For those of you that haven’t had the opportunity to visit the Foxcliffe Farm Ecovillage it is a magnificent property with an abundance of water and great soil, immediately abutting the wonderful little town of Witchcliffe (at the intersection of Redgate Rd and Bussell Hwy, 10k’s south of Margaret River & 6k’s east of Redgate Beach).

We are hoping to receive WAPC approval by around January 2013, after which we will still have to rezone the town planning scheme (TPS), which will take us the best part of 2013. However, once we have received WAPC approval the project will have the certainty required to complete the detailed planning during 2013, so that we are ready to lodge subdivision and development applications as soon as the TPS amendment is formally gazetted.

We are very excited to be moving forward and thank the Shire’s planning officers and Council for their solid support.

We now have over 200 people who have registered interest in the Foxcliffe Farm Ecovillage; I look forward to keeping you all informed of our progress.

Kind regards,

Mike Hulme

Solar Energy Optimism

The main message from the recent Australian Solar Energy Society [‘AuSES’] 2010 Conference in Canberra, Australia, was very optimistic about the widespread use of solar energy in all its forms.

Having been involved with International Solar Energy Society [‘ISES’]  since 1979, through the West Australian branch and then the Australia & New Zealand Solar Energy Society [“ANZSES’] as an incorporated body, when it came into being in 1984, one could understand my optimism to see something I have passionately believed in as the most sustainable way forward for mankind, has started to become a reality.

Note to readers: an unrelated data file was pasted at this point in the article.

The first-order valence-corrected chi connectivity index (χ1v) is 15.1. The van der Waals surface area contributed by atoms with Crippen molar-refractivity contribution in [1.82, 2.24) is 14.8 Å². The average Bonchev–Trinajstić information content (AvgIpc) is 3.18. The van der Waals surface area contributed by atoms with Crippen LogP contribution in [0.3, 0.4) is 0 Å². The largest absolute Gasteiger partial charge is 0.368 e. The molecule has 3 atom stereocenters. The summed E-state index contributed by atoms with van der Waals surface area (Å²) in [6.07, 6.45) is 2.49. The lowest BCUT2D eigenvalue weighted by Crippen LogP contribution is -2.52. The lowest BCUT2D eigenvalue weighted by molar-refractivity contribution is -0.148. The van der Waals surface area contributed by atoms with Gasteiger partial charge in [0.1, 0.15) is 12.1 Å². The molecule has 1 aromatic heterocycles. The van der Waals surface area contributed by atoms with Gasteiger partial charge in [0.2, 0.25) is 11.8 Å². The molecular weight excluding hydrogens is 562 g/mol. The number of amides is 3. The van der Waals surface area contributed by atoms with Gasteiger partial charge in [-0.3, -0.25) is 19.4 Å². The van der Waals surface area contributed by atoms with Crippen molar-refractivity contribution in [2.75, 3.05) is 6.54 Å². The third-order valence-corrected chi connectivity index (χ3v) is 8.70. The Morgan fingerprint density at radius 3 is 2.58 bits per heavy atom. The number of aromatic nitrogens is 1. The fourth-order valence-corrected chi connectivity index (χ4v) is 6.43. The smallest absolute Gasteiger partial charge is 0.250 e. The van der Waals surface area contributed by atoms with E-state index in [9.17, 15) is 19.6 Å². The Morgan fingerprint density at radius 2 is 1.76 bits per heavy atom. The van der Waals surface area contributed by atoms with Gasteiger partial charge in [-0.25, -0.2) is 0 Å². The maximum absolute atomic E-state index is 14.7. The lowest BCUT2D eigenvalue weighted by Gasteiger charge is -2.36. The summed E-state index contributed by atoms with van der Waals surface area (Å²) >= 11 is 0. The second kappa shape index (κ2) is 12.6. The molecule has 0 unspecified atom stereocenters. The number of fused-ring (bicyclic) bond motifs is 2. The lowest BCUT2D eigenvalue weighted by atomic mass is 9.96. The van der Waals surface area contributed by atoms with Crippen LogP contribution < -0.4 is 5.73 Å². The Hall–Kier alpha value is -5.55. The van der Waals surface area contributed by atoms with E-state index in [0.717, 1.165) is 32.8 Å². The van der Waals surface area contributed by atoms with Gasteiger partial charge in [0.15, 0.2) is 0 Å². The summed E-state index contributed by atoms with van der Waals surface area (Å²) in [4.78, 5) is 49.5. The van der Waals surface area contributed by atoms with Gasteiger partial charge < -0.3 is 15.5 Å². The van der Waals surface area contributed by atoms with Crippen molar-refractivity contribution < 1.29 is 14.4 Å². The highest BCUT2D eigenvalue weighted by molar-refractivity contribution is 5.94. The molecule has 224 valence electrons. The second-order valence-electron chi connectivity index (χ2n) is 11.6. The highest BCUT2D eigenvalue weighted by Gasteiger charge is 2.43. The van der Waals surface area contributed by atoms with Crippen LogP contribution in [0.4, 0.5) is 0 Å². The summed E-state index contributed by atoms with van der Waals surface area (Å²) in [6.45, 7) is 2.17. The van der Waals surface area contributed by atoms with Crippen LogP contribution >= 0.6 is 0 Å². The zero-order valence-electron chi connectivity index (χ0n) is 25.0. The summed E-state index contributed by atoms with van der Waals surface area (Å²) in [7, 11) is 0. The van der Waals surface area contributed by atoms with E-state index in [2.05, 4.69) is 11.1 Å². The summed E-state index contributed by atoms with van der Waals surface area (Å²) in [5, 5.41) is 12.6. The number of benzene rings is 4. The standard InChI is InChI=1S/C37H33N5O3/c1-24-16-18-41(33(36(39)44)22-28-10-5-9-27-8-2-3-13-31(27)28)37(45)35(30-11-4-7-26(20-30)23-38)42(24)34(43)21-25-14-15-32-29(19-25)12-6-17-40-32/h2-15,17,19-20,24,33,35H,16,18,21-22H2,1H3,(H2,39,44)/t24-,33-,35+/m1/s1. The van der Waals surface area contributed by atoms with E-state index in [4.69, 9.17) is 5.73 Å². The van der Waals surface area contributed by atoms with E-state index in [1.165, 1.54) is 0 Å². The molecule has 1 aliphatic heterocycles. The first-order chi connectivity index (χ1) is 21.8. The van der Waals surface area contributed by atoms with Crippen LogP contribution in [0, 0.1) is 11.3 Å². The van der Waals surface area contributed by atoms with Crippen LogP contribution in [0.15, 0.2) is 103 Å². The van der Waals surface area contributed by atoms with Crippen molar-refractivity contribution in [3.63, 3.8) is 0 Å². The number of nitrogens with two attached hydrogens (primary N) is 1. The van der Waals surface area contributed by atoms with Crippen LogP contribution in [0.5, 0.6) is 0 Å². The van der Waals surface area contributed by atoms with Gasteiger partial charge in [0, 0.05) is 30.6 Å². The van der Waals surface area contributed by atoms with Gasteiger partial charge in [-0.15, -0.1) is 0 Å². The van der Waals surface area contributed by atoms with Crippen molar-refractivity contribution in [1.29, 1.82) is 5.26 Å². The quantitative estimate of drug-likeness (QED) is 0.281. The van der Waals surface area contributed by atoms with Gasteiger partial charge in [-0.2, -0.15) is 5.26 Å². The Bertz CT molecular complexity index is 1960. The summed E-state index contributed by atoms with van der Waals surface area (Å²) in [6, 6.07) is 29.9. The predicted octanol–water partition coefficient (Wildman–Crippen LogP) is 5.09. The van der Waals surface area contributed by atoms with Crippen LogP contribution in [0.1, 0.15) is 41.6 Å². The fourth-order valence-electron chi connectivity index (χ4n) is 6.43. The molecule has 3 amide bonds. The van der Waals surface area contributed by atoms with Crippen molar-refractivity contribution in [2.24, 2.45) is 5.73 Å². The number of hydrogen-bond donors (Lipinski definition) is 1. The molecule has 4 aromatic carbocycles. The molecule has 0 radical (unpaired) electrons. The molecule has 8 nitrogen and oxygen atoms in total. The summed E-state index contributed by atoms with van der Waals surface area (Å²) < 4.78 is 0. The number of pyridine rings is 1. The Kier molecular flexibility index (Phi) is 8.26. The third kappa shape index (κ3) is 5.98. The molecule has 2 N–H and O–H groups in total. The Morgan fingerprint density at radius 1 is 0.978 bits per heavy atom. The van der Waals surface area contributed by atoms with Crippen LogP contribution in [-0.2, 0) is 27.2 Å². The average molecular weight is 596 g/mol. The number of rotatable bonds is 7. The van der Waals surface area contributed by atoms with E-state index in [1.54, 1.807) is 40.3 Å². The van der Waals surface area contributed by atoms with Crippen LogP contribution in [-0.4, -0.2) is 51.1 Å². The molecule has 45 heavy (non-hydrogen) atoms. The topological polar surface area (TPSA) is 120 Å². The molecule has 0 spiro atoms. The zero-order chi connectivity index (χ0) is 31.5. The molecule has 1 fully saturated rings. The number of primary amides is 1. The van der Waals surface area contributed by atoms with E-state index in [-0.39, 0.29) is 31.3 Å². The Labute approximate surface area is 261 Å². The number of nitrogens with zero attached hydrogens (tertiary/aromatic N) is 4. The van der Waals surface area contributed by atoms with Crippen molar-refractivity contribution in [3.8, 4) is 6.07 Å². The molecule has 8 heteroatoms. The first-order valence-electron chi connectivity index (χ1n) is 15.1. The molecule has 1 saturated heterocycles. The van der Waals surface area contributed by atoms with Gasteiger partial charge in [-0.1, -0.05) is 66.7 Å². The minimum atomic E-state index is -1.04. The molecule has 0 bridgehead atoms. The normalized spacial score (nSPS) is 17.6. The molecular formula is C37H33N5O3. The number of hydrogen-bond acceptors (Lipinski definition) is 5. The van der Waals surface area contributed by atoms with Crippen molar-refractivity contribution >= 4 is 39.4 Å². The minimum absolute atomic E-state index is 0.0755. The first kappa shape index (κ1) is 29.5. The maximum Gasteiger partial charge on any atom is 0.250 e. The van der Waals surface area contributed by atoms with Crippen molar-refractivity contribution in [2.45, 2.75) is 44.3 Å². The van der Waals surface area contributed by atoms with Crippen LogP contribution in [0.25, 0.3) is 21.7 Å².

No longer will the use of solar energy in all its forms be considered a fringe, “thing of future” any more.   I have written a series of articles that distil my perceptions of the proceedings from a professional standpoint and the political implications of holding this landmark conference in our nation’s capital, Canberra.

Solar Energy - Watts installed

Graph: showing the explosion of installed PV in Australia in the last decade

The way forward from hereon is the encouragement of more focused research in the various fields of endeavour in the diverse world of solar energy applications.

AuSES is destined to have a pivotal role in the next 50 years to ensure that planet earth no longer lives on the edge of energy and environmental uncertainty.

A series of articles that covers what happened in Canberra will be published on solar-e over the next month or so.

Garry Baverstock AM, CEO of www.solar-e.com

2010 President of AuSES, WA

The following aspects will be discussed in articles posted from December 2010 onwards:

– The Week that Canberra Became a National Focus for AuSES in 2010

– The Role of the Built Environment in Using Solar Energy and Addressing Climate Change – A Viable Direction for AuSES

– Political Will and Systems Thinking for Climate Change Needed – How AuSES Can Help

– Nuclear Politics a Real Danger for Progress of Solar and Renewable Energy Progress – Collaboration Needed Not War

– Open Learning and Presentation of Facts – the Key for Greater Use of Solar Energy – AuSES Leading the Way

– New Solar-e.com Will Soon be Ranking Solar Societies and Associations Conference Papers – First Step AuSES

– The List of  ‘solar-e’ Best Papers at Solar 2010 – AuSES Conference in Canberra

Valuable solar-e links:

An Introduction


Solar Power



Self Realisation & Ethics